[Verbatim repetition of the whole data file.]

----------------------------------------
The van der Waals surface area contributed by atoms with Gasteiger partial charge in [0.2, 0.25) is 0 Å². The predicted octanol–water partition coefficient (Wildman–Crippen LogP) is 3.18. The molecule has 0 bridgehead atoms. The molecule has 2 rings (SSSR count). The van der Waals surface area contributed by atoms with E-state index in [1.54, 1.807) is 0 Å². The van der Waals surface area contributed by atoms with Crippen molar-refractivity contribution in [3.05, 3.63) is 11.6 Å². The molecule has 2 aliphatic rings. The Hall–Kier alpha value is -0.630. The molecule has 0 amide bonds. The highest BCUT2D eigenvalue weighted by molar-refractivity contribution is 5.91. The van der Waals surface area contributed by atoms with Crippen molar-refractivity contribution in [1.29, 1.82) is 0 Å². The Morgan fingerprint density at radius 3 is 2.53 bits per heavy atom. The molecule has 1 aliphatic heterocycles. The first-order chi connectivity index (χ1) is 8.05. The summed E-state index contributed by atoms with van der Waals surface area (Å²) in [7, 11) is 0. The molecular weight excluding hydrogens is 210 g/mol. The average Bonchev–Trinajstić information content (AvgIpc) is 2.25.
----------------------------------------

The van der Waals surface area contributed by atoms with Gasteiger partial charge in [0.2, 0.25) is 0 Å². The predicted octanol–water partition coefficient (Wildman–Crippen LogP) is 3.18. The molecule has 0 bridgehead atoms. The molecule has 2 rings (SSSR count). The van der Waals surface area contributed by atoms with E-state index in [1.54, 1.807) is 0 Å². The van der Waals surface area contributed by atoms with Crippen molar-refractivity contribution in [3.05, 3.63) is 11.6 Å². The molecule has 2 aliphatic rings. The Hall–Kier alpha value is -0.630. The molecule has 0 amide bonds. The highest BCUT2D eigenvalue weighted by molar-refractivity contribution is 5.91. The van der Waals surface area contributed by atoms with Crippen molar-refractivity contribution in [1.29, 1.82) is 0 Å². The Morgan fingerprint density at radius 3 is 2.53 bits per heavy atom. The molecule has 1 aliphatic heterocycles. The first-order chi connectivity index (χ1) is 8.05. The summed E-state index contributed by atoms with van der Waals surface area (Å²) in [7, 11) is 0. The molecular weight excluding hydrogens is 210 g/mol. The average Bonchev–Trinajstić information content (AvgIpc) is 2.25.